The recent events in Japan have triggered a lot of thoughts on energy issues. Iceland may be a long way from Japan, yet we live on the same planet and we have shared interests.
Japan is currently fighting to contain the heat of core rods inside 3 nuclear reactors. A nuclear disaster like this might go out of control and create fallout that can travel long distances with jet streams high in the atmosphere in addition to the possibility that large areas of land can be contaminated for years.
Japan is a wealthy country and is known for its massive manufacturing. Japan has a need for a lot of energy. As a country Japan is not rich in energy resources and they have to buy a lot of oil and rely on technologies like nuclear power instead of fossil fuel.
Iceland is the energy opposite of Japan. Iceland is rich in energy resources, but does not manufacture things at anywhere near the same scale Japan does. As a result Iceland will not have to use alternative energy resources such as oil, coal, natural gas and nuclear energy to create electricity in the foreseeable future.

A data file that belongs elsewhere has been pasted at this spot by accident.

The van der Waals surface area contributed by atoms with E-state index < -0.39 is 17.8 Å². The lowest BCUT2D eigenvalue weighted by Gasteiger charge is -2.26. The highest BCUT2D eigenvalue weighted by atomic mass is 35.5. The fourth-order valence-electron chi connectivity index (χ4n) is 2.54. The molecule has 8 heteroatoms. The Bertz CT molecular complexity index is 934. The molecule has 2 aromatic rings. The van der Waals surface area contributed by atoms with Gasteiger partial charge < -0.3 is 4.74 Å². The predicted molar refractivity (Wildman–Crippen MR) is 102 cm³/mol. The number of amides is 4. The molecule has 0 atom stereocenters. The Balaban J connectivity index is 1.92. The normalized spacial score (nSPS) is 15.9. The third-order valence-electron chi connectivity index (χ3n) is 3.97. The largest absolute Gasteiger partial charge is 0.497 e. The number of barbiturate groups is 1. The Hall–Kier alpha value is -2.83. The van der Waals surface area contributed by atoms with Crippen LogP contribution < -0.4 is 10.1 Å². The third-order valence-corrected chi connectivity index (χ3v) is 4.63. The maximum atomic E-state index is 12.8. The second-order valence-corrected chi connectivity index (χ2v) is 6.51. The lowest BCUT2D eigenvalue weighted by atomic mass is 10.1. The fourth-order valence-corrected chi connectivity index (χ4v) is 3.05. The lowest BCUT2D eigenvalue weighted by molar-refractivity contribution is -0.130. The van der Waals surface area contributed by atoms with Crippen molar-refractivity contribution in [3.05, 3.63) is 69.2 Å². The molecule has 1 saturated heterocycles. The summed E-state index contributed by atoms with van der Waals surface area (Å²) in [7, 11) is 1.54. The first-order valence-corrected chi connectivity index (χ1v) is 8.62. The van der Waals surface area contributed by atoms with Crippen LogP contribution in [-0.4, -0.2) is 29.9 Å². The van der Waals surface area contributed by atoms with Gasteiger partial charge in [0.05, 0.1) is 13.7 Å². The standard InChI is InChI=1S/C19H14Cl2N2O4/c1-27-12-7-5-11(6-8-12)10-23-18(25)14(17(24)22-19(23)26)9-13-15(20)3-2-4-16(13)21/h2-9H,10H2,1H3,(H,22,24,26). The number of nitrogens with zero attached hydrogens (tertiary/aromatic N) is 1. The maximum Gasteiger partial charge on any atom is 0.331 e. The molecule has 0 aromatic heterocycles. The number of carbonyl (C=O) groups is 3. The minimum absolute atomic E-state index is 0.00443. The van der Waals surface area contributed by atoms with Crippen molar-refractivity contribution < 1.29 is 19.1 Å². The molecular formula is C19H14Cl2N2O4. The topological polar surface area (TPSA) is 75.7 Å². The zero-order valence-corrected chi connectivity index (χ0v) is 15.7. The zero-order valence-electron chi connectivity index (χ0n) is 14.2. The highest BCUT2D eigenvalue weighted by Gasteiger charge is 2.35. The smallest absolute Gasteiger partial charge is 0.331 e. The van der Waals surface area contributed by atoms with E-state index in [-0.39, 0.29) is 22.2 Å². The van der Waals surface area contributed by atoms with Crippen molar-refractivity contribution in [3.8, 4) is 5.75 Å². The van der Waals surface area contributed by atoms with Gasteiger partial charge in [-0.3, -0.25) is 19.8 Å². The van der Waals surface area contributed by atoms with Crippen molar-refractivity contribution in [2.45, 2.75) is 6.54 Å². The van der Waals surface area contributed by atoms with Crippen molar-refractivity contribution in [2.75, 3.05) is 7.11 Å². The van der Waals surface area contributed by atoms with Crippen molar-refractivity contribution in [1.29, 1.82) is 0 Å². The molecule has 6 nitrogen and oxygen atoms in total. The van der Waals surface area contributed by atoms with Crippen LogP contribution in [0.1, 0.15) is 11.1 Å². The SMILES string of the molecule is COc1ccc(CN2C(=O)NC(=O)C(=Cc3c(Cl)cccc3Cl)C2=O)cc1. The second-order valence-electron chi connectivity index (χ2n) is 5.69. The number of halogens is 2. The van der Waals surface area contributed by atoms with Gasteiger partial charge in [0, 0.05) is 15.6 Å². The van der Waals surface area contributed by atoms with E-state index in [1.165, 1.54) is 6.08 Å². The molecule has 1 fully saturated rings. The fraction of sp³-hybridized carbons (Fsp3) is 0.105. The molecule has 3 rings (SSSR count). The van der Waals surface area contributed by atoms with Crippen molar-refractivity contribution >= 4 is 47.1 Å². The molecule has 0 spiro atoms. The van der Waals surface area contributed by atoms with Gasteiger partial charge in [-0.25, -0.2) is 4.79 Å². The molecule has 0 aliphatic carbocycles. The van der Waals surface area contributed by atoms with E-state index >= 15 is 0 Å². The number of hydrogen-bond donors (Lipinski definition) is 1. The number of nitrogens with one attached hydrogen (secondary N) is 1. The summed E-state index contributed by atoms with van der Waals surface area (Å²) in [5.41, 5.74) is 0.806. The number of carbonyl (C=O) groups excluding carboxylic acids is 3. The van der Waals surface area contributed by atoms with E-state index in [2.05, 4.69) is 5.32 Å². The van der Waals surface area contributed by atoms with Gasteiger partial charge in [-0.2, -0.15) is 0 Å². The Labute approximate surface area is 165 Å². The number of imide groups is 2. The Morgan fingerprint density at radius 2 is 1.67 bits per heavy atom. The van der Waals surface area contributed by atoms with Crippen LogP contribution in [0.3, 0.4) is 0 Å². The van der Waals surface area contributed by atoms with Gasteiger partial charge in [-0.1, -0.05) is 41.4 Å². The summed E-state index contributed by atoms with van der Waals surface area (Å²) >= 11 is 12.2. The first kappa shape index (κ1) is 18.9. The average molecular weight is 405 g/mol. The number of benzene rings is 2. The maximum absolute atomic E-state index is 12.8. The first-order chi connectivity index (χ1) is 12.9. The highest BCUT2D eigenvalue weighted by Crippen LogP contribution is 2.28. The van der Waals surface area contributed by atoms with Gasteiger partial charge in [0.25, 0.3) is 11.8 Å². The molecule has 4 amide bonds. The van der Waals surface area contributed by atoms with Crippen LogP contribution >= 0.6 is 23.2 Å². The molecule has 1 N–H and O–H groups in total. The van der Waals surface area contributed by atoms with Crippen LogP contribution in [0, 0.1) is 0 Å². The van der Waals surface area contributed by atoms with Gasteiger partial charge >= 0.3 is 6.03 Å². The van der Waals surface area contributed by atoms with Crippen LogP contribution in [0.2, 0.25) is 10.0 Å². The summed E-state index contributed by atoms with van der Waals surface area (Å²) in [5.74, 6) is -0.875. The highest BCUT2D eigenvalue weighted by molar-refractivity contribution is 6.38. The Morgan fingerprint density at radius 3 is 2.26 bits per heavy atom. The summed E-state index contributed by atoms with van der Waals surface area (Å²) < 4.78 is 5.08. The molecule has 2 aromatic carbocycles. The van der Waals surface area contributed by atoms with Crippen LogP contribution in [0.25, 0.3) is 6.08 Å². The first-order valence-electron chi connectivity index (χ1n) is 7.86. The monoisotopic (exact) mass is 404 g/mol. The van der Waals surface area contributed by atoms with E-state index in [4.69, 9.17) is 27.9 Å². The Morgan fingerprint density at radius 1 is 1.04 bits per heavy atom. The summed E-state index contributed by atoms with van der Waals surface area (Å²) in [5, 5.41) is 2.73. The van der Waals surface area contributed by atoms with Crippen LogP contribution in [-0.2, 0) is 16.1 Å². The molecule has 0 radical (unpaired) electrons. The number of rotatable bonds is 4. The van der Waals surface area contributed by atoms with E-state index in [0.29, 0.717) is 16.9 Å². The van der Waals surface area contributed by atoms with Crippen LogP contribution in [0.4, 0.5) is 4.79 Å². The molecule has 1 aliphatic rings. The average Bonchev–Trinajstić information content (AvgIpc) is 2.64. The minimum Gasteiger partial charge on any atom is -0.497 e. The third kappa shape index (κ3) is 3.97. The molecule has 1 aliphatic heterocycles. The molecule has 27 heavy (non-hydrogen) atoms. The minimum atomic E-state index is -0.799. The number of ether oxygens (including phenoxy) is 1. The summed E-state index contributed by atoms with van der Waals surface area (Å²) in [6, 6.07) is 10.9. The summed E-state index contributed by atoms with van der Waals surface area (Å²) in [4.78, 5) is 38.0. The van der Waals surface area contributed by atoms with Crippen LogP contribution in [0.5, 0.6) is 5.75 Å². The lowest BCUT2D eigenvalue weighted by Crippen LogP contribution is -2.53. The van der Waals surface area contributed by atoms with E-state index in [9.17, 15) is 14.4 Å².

Japan is one of the world's largest economies and is by many measures considered a very rich country. Japan has the financial strength to pump hundreds of billions of US dollars into its economy in an effort to stabilize the markets in the aftermath of the earthquake that shook Japan on Friday March 11th.
Considering Japan's economic power we wonder if Japan has been doing all they can to develop sustainable energy technologies that will one day replace the nuclear energy that clearly is a huge danger to humans and life on earth. If there is one thing the disaster in Japan shows us then it is the fact that nuclear energy is not guaranteed to be safe.
Iceland is also the opposite of Japan in financial terms. The banking crisis in 2008 left the country with a big pile of debt. Icelanders did not have the capacity to inject billions of dollars into our financial markets because we just did not have it. Despite our financial situation we look ahead and continue to research and develop energy technologies that will help us generate sustainable energy in the foreseeable future.
However, there are things that are common denominators for Japan and Iceland. Both countries are islands. Both the Japanese people and Icelanders have survived throughout the ages despite being frequently stricken by earthquakes. Both islands are also known for volcanic activity.
We hope now is the time the world says no to nuclear energy and starts to direct its power and wealth towards saving energy and discovering new sources of sustainable and environmentally friendly energy.
Posted on: Mar 14 2011 in The Environment